What is the Big Idea?
Vladimir Putin is officially back for his third term as president of Russia, but this time he faces a different political climate than he did in his first two stints, writes former Belgium prime minister Guy Verhofstadt, for The New York Times.
"Even he cannot prevent the arrival of a Russian Spring if reform is permanently stifled," said Verhofstadt. "The West must also be ready and willing to play its part in pressing for change."
So how does this Russia differ from the one he handed over to Dmitri Medvedev in 2008?
- Promises of modernization and a rule of law were empty gestures as the already crumbling political system, corrupted to its core, continued to falter.
- A stagnant economy, an uncertain business climate, degraded infrastructure and social sector, an unrealistic and inflationary budget and a pension system funded largely by exorbitant oil prices do not constitute a solid basis to advance the country in a sustainable way.
- There is now a revived civil society, a vibrant Russian middle class, educated Muscovites and a political opposition from left to right that refuses to remain passive.
What is the Significance?
Russia is long overdue for change and it is as much in the interest of the West as of Russia itself, says Verhofstadt. But the West can only do so much.
"Russia needs a complete reboot of the system," he writes. "But the changes need to come from within, and they will only be credible if they are legitimate in the eyes of the Russian people."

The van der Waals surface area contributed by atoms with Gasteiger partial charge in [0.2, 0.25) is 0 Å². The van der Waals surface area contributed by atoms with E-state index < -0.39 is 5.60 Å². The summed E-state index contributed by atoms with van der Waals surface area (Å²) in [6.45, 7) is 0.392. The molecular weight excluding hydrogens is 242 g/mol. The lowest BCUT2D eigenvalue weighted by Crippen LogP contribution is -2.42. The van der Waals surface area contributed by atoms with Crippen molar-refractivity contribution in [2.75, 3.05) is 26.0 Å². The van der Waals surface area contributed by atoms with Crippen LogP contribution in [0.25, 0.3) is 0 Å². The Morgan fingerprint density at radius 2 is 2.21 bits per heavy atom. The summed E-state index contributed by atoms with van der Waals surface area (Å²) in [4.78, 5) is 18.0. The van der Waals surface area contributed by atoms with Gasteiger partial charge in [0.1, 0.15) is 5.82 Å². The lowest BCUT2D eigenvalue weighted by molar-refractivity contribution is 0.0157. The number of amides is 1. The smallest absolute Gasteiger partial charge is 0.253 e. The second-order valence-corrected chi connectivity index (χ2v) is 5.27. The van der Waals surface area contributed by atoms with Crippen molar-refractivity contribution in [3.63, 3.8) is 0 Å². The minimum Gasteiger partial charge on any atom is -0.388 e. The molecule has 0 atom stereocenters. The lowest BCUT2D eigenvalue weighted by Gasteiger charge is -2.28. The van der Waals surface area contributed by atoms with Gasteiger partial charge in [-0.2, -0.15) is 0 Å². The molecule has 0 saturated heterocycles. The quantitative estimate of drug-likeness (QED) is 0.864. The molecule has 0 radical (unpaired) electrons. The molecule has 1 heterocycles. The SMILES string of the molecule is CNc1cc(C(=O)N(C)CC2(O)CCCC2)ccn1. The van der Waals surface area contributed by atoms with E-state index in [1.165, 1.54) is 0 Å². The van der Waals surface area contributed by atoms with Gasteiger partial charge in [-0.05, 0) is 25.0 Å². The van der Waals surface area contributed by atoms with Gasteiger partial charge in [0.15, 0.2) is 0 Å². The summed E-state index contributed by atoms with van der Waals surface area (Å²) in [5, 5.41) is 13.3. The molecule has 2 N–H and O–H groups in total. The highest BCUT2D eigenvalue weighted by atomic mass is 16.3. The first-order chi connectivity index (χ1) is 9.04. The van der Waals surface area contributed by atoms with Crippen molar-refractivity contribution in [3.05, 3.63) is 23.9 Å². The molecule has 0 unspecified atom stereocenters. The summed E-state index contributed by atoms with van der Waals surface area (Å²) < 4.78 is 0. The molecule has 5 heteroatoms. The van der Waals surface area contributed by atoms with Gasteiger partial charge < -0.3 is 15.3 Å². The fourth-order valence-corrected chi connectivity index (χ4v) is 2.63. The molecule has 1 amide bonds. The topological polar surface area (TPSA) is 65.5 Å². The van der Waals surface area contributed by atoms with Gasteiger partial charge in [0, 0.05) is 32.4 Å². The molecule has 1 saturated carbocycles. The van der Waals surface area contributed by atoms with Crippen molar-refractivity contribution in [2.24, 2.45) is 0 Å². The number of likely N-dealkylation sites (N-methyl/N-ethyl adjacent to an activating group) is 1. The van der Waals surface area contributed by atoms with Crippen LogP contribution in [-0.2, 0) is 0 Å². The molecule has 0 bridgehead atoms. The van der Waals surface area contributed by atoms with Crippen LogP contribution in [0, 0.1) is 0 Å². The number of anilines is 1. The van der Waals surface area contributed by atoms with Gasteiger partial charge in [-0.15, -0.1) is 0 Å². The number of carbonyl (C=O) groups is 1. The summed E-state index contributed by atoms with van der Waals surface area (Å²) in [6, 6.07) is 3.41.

Russia needs access to and respect from the outside world. The European Union and the United States needs a united front to leverage their power and push the country towards reform, fair elections and real political competition.
So what can they do to push Russia in the right direction?
- There should be no more summits that discuss modernization without discussing democracy, human rights and the rule of law.
- The adoption of similar laws on both sides of the Atlantic to block visas and freeze the assets of those Russian officials, and their immediate families, involved or complicit in the murder of Sergei Magnitsky, the lawyer who died in jail after alleging widespread tax fraud by officials, would have a sobering effect.
- Reviving the Helsinki process for democracy, human rights and the rule of law in Russia could be an effective tool to promote change. Based on the Helsinki accord of 1975, the international community should unite in its efforts to support Russian civil society.
"Russia is a proud country with a proud people," says Verhofstadt. "The international community should speak out plainly and act firmly. But ultimately change must and will come from within."
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